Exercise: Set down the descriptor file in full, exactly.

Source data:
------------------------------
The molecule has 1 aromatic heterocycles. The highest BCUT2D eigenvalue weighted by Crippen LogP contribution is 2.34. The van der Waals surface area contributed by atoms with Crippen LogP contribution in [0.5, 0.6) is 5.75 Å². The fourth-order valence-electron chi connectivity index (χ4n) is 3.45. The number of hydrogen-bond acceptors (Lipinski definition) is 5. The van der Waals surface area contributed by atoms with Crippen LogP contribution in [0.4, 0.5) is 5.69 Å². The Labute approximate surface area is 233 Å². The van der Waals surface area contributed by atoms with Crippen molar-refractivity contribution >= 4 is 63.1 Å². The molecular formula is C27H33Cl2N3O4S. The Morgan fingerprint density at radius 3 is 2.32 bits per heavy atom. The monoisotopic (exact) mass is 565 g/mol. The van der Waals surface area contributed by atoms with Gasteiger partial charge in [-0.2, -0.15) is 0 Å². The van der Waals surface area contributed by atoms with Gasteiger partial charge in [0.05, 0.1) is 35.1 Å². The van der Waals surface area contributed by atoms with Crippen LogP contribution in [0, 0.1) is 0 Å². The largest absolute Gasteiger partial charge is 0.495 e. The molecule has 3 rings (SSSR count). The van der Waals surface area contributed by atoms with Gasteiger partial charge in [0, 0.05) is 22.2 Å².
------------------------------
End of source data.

The molecule has 1 aromatic heterocycles. The highest BCUT2D eigenvalue weighted by Crippen LogP contribution is 2.34. The van der Waals surface area contributed by atoms with Crippen LogP contribution in [0.5, 0.6) is 5.75 Å². The fourth-order valence-electron chi connectivity index (χ4n) is 3.45. The number of hydrogen-bond acceptors (Lipinski definition) is 5. The van der Waals surface area contributed by atoms with Crippen LogP contribution in [0.4, 0.5) is 5.69 Å². The Labute approximate surface area is 233 Å². The van der Waals surface area contributed by atoms with Crippen molar-refractivity contribution >= 4 is 63.1 Å². The molecular formula is C27H33Cl2N3O4S. The Morgan fingerprint density at radius 3 is 2.32 bits per heavy atom. The monoisotopic (exact) mass is 565 g/mol. The van der Waals surface area contributed by atoms with Gasteiger partial charge in [-0.2, -0.15) is 0 Å². The van der Waals surface area contributed by atoms with Gasteiger partial charge in [0.05, 0.1) is 35.1 Å². The van der Waals surface area contributed by atoms with Crippen LogP contribution in [0, 0.1) is 0 Å². The largest absolute Gasteiger partial charge is 0.495 e. The molecule has 3 rings (SSSR count). The van der Waals surface area contributed by atoms with Gasteiger partial charge in [0, 0.05) is 22.2 Å².